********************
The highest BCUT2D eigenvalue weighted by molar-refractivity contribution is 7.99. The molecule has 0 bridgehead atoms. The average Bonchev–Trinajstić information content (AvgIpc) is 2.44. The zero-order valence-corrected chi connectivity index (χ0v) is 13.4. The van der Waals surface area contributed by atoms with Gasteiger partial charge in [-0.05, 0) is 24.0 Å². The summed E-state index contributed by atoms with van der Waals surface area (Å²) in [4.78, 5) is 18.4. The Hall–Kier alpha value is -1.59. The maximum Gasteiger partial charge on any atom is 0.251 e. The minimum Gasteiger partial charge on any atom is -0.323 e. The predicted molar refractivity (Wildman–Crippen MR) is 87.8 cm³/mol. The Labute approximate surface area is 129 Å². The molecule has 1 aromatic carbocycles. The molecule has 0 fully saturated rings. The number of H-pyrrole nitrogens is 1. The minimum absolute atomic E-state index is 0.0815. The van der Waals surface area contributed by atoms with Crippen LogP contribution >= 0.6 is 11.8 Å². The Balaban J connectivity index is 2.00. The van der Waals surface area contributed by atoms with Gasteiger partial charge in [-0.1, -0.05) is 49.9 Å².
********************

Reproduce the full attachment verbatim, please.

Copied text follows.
The highest BCUT2D eigenvalue weighted by molar-refractivity contribution is 7.99. The molecule has 0 bridgehead atoms. The average Bonchev–Trinajstić information content (AvgIpc) is 2.44. The zero-order valence-corrected chi connectivity index (χ0v) is 13.4. The van der Waals surface area contributed by atoms with Gasteiger partial charge in [-0.05, 0) is 24.0 Å². The summed E-state index contributed by atoms with van der Waals surface area (Å²) in [4.78, 5) is 18.4. The Hall–Kier alpha value is -1.59. The maximum Gasteiger partial charge on any atom is 0.251 e. The minimum Gasteiger partial charge on any atom is -0.323 e. The predicted molar refractivity (Wildman–Crippen MR) is 87.8 cm³/mol. The Labute approximate surface area is 129 Å². The molecule has 1 aromatic carbocycles. The molecule has 0 fully saturated rings. The number of H-pyrrole nitrogens is 1. The minimum absolute atomic E-state index is 0.0815. The van der Waals surface area contributed by atoms with Crippen LogP contribution >= 0.6 is 11.8 Å². The Balaban J connectivity index is 2.00. The van der Waals surface area contributed by atoms with Gasteiger partial charge in [-0.1, -0.05) is 49.9 Å².